Colorado livestock could be eating hemp as early as next year, thanks to a bill directing the Colorado Department of Agriculture to study the use of industrial hemp in animal feed.
As The Greeley Tribune reports, the study would be headed by the commissioner of agriculture and would result in a recommendation by the end of the year.
The bill initially intended to allow hemp in livestock feed without a study, but State Senator Kerry Donovan said a study could help avoid further complications with the Food and Drug Administration, which currently prohibits the use of hemp in animal feed because it is considered an adulterating substance.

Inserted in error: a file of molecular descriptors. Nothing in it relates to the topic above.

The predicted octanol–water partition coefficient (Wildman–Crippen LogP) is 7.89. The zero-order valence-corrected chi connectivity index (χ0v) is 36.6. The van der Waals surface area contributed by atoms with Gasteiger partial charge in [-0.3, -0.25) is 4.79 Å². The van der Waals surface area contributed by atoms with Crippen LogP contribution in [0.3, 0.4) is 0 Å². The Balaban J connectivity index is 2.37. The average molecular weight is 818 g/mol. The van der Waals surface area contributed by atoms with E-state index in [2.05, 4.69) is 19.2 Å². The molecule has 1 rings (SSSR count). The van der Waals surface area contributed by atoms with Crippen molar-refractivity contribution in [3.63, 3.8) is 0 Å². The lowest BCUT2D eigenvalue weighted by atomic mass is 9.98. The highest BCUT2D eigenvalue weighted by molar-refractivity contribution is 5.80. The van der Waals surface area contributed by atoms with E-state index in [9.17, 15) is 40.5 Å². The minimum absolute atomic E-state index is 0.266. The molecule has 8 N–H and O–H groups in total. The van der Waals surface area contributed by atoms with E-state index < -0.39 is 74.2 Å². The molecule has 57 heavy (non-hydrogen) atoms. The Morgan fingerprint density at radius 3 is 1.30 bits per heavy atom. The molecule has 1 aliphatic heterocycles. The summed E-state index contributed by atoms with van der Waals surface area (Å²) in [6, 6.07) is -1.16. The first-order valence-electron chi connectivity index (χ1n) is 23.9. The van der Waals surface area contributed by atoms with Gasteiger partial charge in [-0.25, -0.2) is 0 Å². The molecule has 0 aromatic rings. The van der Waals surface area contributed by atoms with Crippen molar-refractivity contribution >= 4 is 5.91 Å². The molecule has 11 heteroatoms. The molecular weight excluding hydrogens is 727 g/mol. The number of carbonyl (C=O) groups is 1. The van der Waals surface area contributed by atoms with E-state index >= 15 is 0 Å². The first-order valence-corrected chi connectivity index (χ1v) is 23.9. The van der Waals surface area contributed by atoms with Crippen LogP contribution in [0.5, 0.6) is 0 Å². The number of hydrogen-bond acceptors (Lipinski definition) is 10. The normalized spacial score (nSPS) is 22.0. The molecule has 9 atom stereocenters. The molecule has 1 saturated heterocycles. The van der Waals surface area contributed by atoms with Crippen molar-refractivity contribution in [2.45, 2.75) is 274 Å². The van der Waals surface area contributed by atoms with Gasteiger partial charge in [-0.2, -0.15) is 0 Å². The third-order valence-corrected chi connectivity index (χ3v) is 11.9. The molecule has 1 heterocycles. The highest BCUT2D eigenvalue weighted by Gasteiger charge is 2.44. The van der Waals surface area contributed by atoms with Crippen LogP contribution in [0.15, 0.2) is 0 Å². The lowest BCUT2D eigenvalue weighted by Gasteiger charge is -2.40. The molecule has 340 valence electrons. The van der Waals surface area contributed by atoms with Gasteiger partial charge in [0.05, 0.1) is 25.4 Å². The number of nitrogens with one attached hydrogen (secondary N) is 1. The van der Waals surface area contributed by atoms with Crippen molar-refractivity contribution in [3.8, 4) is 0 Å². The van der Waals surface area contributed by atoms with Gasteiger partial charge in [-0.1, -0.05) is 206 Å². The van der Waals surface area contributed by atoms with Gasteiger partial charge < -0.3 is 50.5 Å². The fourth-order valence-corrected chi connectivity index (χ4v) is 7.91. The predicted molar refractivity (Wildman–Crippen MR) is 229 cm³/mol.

The federal government started allowing farmers to grow hemp under limited circumstances in 2014.
Duane Sinning, the Department of Agriculture's assistant director of plant industries, said the Congressional Research Service identified 25,000 uses for industrial hemp in a report released this year. He said when any of those uses become well-known, it helps legitimize and fuel the industry.
The bill passed the legislature unanimously and awaits Gov. John Hickenlooper’s signature.